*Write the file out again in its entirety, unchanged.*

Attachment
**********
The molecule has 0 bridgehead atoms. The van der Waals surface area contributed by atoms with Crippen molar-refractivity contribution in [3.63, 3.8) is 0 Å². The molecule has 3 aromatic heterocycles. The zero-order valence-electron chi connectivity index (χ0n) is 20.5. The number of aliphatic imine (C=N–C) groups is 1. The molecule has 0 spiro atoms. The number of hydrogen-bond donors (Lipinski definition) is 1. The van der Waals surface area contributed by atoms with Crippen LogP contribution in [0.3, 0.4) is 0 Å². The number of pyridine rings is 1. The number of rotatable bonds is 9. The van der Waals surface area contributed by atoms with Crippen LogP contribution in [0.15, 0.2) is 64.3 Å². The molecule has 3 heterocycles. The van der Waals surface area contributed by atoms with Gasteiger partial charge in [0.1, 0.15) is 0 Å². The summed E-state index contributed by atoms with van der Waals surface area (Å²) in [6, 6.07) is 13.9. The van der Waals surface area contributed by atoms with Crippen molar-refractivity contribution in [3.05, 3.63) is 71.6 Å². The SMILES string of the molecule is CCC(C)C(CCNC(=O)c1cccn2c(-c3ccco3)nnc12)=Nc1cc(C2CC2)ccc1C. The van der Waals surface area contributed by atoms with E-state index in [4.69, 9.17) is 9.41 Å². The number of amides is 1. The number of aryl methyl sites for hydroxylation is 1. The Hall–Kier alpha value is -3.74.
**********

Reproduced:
The molecule has 0 bridgehead atoms. The van der Waals surface area contributed by atoms with Crippen molar-refractivity contribution in [3.63, 3.8) is 0 Å². The molecule has 3 aromatic heterocycles. The zero-order valence-electron chi connectivity index (χ0n) is 20.5. The number of aliphatic imine (C=N–C) groups is 1. The molecule has 0 spiro atoms. The number of hydrogen-bond donors (Lipinski definition) is 1. The van der Waals surface area contributed by atoms with Crippen LogP contribution in [0.3, 0.4) is 0 Å². The number of pyridine rings is 1. The number of rotatable bonds is 9. The van der Waals surface area contributed by atoms with Crippen LogP contribution in [0.15, 0.2) is 64.3 Å². The molecule has 3 heterocycles. The van der Waals surface area contributed by atoms with Gasteiger partial charge in [0.1, 0.15) is 0 Å². The summed E-state index contributed by atoms with van der Waals surface area (Å²) in [6, 6.07) is 13.9. The van der Waals surface area contributed by atoms with Crippen molar-refractivity contribution in [3.05, 3.63) is 71.6 Å². The SMILES string of the molecule is CCC(C)C(CCNC(=O)c1cccn2c(-c3ccco3)nnc12)=Nc1cc(C2CC2)ccc1C. The van der Waals surface area contributed by atoms with E-state index in [4.69, 9.17) is 9.41 Å². The number of amides is 1. The number of aryl methyl sites for hydroxylation is 1. The Hall–Kier alpha value is -3.74.